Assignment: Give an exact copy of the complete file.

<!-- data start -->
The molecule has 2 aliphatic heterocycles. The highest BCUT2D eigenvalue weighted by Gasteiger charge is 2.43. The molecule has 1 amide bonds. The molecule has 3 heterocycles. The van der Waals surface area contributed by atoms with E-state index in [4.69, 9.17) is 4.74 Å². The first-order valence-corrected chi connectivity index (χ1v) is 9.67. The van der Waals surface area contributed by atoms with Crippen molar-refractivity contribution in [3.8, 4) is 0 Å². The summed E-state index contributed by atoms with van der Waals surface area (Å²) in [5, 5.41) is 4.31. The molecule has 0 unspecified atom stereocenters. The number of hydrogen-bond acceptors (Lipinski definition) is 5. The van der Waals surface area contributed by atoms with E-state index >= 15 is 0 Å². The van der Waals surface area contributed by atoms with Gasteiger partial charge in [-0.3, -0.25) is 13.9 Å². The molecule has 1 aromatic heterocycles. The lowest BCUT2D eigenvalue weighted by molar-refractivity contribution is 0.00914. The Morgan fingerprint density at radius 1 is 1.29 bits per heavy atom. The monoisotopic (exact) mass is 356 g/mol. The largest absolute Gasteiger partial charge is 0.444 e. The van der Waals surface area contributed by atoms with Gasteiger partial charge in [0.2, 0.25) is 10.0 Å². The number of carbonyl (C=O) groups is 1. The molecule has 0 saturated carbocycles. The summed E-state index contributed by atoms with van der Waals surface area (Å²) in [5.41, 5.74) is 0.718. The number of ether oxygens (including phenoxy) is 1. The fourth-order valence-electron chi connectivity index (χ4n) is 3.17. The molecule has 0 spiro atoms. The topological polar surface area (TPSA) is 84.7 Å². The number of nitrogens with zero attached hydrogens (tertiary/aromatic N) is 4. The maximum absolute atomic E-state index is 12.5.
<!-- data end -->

The molecule has 2 aliphatic heterocycles. The highest BCUT2D eigenvalue weighted by Gasteiger charge is 2.43. The molecule has 1 amide bonds. The molecule has 3 heterocycles. The van der Waals surface area contributed by atoms with E-state index in [4.69, 9.17) is 4.74 Å². The first-order valence-corrected chi connectivity index (χ1v) is 9.67. The van der Waals surface area contributed by atoms with Crippen molar-refractivity contribution in [3.8, 4) is 0 Å². The summed E-state index contributed by atoms with van der Waals surface area (Å²) in [5, 5.41) is 4.31. The molecule has 0 unspecified atom stereocenters. The number of hydrogen-bond acceptors (Lipinski definition) is 5. The van der Waals surface area contributed by atoms with E-state index >= 15 is 0 Å². The van der Waals surface area contributed by atoms with Gasteiger partial charge in [-0.3, -0.25) is 13.9 Å². The molecule has 1 aromatic heterocycles. The lowest BCUT2D eigenvalue weighted by molar-refractivity contribution is 0.00914. The Morgan fingerprint density at radius 1 is 1.29 bits per heavy atom. The monoisotopic (exact) mass is 356 g/mol. The largest absolute Gasteiger partial charge is 0.444 e. The van der Waals surface area contributed by atoms with Gasteiger partial charge in [0.2, 0.25) is 10.0 Å². The number of carbonyl (C=O) groups is 1. The molecule has 0 saturated carbocycles. The summed E-state index contributed by atoms with van der Waals surface area (Å²) in [5.41, 5.74) is 0.718. The number of ether oxygens (including phenoxy) is 1. The fourth-order valence-electron chi connectivity index (χ4n) is 3.17. The molecule has 0 spiro atoms. The topological polar surface area (TPSA) is 84.7 Å². The number of nitrogens with zero attached hydrogens (tertiary/aromatic N) is 4. The maximum absolute atomic E-state index is 12.5.